By: Cecily Costa
Though an estimated 1% of Americans have celiac disease
(about 3 million people), US News & World Report believes
approximately 6% of the US population have “gluten
sensitivity” (headache, eczema, tingling of extremities, iron
deficiency, allergies, internal discomfort...the list goes on).
That means about 7% of customers,
twice the amount of people
who eat vegan, eat gluten-free.
Gluten sensitivity is even believed
to be linked to autism and
other autoimmune diseases.
Until recently, people with gluten sensitivity did not test
positive for celiac. But, this past July, UPI reported that
researchers at Columbia University Medical Center confirmed
that people without celiac disease can experience a
body-wide immune response to wheat thought to be related
to intestinal cell damage and a weakening of the intestinal
barrier. Translation—people with a wheat sensitivity,
but not celiac disease or a wheat allergy, are not
imagining symptoms they feel after eating wheat, according
to this new study.
It wasn’t long ago that most restaurants didn’t even have a
vegetarian option on the menu. Vegetarian dishes were
done on the-fly without much thought or finesse. Now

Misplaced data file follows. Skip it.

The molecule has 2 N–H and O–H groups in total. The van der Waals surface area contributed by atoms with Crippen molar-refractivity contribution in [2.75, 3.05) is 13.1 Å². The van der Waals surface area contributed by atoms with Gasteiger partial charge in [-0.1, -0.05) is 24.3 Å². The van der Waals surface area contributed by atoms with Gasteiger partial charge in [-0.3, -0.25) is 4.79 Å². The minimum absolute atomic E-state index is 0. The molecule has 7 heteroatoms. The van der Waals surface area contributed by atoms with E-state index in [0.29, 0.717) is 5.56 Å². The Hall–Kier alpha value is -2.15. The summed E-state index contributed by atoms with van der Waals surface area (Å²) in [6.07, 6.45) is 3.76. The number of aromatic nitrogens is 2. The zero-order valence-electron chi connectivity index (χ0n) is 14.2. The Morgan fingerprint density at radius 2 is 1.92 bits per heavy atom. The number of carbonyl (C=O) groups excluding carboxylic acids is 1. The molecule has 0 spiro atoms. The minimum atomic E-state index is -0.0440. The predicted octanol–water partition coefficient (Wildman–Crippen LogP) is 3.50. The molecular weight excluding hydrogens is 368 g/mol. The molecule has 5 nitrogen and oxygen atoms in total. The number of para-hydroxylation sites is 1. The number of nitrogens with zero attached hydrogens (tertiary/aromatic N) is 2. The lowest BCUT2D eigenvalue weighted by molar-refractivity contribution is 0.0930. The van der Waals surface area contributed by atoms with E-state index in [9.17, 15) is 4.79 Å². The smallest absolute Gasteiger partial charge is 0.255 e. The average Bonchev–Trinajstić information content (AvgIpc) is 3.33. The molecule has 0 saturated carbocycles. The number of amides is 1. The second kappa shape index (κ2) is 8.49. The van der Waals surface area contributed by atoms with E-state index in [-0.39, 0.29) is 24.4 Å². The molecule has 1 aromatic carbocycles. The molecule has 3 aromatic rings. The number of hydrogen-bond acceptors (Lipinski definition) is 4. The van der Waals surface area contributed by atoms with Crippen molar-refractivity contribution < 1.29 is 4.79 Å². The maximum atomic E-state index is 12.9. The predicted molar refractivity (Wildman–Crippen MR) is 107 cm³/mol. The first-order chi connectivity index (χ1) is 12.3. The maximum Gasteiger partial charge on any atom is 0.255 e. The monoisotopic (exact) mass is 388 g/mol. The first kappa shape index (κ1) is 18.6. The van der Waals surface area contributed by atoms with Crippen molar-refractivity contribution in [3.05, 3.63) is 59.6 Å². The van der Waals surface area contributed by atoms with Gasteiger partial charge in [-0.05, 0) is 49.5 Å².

there are all sorts of great meatless options on menus
everywhere and most of these dishes are more profitable
for operators too! Hello 2016.
How many of your menu items reflect gluten-free options?
If the answer is zero, you might want to consider adding a few gluten-free options,
or better yet, tweaking some of your existing recipes by just switching out
one item (see below for some easy ideas).
A 2015 Gallup poll found 20% of Americans were including gluten-free foods in
their diet and a 2014 Consumer Reports survey found ⅓ of adults where trying
to cut gluten from their diets. And if that is not enough to show what a strong
trend the gluten-free market is, the US retail packaged food market has grown to
$1.77 billion in 2014. That’s a huge number! Regardless if you think gluten free
is a fad, or that some items are just marketing themselves as gluten free for publicity,
you can’t deny the powerful impact this is having on our economy.
Speaking as a gluten sensitive person, I can’t tell you how challenging it can be
to dine out at a restaurant where there are few to none regular menu options
and the wait staff is uninformed . I went to one restaurant recently where they
had a totally separate menu for gluten and dairy allergies! This took the stress
off me and the waiter, and I can’t help but think of the relief the kitchen feels
from not have as many special orders—hat’s off Stark Restaurant Group!!
So get on board the gluten free train, it will satisfy the needs of your customers,
and also your bottom-line!